But you will not always have me. Her anointing does two things. Pouring oil on someone, in this time, was what you would do for a king. This is how David was named king; he was anointed. The word Messiah means anointed one. She is honoring Jesus as a king, just as the sign that will be placed over his head on the cross, “The King of the Jews.”
Secondly, She has anointed my body beforehand for its burial. To prepare a body, you put oil, spices and herbs on the body. Jesus knows what awaits him. Mark writes this happens on Wednesday. The next evening he will be arrested, and the following afternoon, he will be crucified.
This gets me to one of the little details about this text I’d never noticed before. In explaining the woman’s actions, he says, She has done what she could.
When we are faced with all of what life puts before us, taking care of our families, our selves, helping others, saving for the future, resting and recharging, sometimes we can feel overwhelmed. There is just too much to do, and not enough to do what we want, let alone do and help everyone and everything. She has done what she could.
A jar of perfumed ointment worth a year’s wages. What good could three hundred denarii done for the poor of Jerusalem? Could it take care of the widow who put all of her money into the treasury? Could it have helped the blind and crippled who lined the streets of Jerusalem?
One of the ironies of this passage is while Jesus says, wherever the good news is proclaimed in the whole world, what she has done will be told in remembrance of her, we don’t know who she is. John says it is Mary, Lazarus’ sister, but Mark doesn’t give her a name. It is often portrayed that this is Mary Magdalene, and she does it in response to Jesus healing her from the demons that tormented her. It could be a relative of Simon the leper, whom we assume Jesus healed. Who ever she is, her action was probably in response to what Jesus had done for her or her family.
How have we responded to what Jesus has done for us? In response to his teachings, what have we done? In response to his dying on the cross, what have we done? In response to his being raised, what have we done?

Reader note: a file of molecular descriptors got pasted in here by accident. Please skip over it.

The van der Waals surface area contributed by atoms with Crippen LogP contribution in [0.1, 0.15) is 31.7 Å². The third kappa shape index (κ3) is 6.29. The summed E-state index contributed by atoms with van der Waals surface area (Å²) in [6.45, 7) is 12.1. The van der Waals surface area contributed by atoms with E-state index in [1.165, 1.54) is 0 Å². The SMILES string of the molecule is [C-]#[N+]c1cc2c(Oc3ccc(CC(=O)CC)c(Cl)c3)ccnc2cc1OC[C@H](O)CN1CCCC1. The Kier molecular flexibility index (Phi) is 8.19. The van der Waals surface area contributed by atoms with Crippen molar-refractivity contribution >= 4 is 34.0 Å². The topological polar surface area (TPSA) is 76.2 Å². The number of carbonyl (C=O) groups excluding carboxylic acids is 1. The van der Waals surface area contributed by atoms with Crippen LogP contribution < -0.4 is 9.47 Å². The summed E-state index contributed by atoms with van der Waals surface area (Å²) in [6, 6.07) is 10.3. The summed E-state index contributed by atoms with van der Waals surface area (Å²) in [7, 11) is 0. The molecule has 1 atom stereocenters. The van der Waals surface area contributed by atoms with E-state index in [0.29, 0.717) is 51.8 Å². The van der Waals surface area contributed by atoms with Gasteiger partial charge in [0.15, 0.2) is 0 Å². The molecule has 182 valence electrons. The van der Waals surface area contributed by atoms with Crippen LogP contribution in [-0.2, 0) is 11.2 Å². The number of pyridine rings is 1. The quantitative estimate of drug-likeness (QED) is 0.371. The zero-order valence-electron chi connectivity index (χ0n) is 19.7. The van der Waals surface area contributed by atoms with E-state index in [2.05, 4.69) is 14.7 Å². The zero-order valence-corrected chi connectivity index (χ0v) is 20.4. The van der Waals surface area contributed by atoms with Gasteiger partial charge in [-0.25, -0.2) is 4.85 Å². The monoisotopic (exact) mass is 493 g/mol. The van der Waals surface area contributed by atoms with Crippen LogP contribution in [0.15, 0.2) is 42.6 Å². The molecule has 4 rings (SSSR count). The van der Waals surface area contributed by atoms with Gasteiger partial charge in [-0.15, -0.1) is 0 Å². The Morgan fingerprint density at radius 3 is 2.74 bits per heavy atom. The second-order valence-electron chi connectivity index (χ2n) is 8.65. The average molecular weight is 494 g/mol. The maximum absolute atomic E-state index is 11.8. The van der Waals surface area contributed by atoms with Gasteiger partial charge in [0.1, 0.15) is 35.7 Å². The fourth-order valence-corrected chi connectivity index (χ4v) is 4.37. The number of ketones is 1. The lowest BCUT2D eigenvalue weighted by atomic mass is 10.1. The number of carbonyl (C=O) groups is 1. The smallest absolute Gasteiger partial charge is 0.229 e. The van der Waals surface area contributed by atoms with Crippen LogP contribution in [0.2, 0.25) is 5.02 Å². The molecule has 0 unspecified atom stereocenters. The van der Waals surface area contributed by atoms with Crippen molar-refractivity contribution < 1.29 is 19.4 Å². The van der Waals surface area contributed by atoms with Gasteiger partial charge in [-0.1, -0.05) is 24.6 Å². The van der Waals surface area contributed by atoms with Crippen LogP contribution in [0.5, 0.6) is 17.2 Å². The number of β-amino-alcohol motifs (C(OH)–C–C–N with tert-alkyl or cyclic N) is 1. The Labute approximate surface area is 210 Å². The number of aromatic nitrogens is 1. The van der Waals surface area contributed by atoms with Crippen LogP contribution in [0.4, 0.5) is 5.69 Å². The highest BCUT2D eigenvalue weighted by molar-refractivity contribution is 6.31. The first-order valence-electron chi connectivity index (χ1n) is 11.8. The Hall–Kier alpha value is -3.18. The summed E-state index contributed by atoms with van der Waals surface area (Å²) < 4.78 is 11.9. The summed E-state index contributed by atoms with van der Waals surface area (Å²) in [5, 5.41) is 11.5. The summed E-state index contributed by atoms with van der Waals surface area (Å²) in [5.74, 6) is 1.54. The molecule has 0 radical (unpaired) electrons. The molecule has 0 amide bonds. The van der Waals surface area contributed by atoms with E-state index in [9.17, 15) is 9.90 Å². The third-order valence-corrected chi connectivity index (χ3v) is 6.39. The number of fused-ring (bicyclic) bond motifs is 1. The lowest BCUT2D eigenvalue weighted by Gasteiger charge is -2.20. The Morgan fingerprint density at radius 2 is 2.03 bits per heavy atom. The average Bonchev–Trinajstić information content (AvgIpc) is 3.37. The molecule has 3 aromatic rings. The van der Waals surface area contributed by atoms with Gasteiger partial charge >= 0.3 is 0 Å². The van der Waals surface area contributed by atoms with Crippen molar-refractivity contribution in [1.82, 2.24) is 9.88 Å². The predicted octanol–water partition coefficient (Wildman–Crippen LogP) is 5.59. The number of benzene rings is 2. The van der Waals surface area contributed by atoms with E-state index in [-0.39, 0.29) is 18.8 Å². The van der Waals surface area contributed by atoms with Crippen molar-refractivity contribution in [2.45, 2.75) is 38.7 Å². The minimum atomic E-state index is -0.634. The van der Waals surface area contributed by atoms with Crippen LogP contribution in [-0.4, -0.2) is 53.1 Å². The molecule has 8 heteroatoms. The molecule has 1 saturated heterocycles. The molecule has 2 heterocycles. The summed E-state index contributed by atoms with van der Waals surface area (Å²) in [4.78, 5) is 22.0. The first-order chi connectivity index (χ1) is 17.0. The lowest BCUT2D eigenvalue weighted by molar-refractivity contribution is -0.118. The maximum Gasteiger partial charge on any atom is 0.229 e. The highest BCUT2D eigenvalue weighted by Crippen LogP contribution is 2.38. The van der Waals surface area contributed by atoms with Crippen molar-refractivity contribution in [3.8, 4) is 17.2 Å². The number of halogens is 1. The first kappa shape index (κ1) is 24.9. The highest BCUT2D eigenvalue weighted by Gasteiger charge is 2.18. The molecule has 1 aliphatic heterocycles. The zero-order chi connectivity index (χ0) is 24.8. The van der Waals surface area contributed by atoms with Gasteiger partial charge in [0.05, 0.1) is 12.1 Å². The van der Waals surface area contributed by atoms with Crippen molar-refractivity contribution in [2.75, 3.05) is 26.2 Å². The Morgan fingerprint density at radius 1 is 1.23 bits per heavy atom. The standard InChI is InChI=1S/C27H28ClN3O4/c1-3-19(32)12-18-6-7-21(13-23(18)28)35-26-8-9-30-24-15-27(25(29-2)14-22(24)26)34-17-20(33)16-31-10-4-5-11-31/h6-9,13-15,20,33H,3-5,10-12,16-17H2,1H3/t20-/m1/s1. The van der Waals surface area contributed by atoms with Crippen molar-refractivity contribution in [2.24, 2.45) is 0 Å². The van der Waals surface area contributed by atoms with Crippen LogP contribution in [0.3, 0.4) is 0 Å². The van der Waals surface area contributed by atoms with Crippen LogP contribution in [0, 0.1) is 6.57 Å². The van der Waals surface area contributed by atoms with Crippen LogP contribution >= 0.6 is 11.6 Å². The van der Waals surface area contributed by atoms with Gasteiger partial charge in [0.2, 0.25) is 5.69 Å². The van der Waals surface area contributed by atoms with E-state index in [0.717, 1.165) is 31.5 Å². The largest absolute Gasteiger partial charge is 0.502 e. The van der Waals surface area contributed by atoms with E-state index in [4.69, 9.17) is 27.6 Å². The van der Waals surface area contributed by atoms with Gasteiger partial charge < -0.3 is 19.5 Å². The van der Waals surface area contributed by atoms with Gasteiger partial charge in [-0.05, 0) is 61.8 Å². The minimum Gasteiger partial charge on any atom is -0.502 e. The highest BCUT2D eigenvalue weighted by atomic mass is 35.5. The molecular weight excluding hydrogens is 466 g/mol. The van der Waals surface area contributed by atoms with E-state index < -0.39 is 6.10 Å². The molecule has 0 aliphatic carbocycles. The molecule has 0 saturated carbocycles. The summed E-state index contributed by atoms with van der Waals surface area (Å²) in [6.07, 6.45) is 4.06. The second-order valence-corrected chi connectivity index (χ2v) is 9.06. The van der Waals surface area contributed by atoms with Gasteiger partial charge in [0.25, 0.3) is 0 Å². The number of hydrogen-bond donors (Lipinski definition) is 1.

It is true, we can’t do everything. You always have the poor with you.
But when faced with all there is to do, this unnamed woman made a choice. She has done what she could. She chose to show Jesus her appreciation and love.
Have you done what you could?
Pastor Brian's Page
Pastor Brian Robert Campbell has served at Our Savior's and Emmanuel since August 1, 2011, and began serving Nazareth on December 1, 2015.
Pastor Brian is originally from Saginaw, Michigan. He graduated from Alma College with a B.A. in Business Administration, and worked for the Saginaw Public Schools' Community Education Department for 17 years before answering the call to ministry. He graduated with a M. Div. from the Lutheran Theological Seminary at Gettysburg in 2011. ONE in Christ Lutheran Parish is his first call.
He is the only child of Robert and Charlotte Campbell, both who have entered the Church Eternal.
He is accompanied in ministry by his faithful bulldogge Ananias, who regularly writes for our newsletter. His articles are archived here.
He is a fan of sports teams from his native Michigan, especially the Tigers and the Lions. But we tolerate him despite that.